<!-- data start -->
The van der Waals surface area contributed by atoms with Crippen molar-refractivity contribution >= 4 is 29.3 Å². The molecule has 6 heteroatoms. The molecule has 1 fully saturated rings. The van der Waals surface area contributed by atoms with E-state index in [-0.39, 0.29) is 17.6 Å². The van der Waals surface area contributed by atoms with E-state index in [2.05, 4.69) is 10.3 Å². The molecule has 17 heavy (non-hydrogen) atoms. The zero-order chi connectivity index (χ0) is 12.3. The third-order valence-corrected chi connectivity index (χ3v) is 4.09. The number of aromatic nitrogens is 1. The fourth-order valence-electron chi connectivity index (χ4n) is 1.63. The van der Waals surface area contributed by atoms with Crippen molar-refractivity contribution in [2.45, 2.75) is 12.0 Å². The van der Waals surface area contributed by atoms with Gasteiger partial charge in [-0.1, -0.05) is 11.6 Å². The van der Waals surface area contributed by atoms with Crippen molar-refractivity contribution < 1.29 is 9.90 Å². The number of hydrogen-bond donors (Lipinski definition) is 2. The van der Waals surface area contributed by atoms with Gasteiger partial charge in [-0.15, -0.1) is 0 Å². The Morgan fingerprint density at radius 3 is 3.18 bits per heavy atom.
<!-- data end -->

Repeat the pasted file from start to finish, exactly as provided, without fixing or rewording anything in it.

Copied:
The van der Waals surface area contributed by atoms with Crippen molar-refractivity contribution >= 4 is 29.3 Å². The molecule has 6 heteroatoms. The molecule has 1 fully saturated rings. The van der Waals surface area contributed by atoms with E-state index in [-0.39, 0.29) is 17.6 Å². The van der Waals surface area contributed by atoms with E-state index in [2.05, 4.69) is 10.3 Å². The molecule has 17 heavy (non-hydrogen) atoms. The zero-order chi connectivity index (χ0) is 12.3. The third-order valence-corrected chi connectivity index (χ3v) is 4.09. The number of aromatic nitrogens is 1. The fourth-order valence-electron chi connectivity index (χ4n) is 1.63. The van der Waals surface area contributed by atoms with Crippen molar-refractivity contribution in [2.45, 2.75) is 12.0 Å². The van der Waals surface area contributed by atoms with Gasteiger partial charge in [-0.1, -0.05) is 11.6 Å². The van der Waals surface area contributed by atoms with Crippen molar-refractivity contribution < 1.29 is 9.90 Å². The number of hydrogen-bond donors (Lipinski definition) is 2. The van der Waals surface area contributed by atoms with Gasteiger partial charge in [-0.15, -0.1) is 0 Å². The Morgan fingerprint density at radius 3 is 3.18 bits per heavy atom.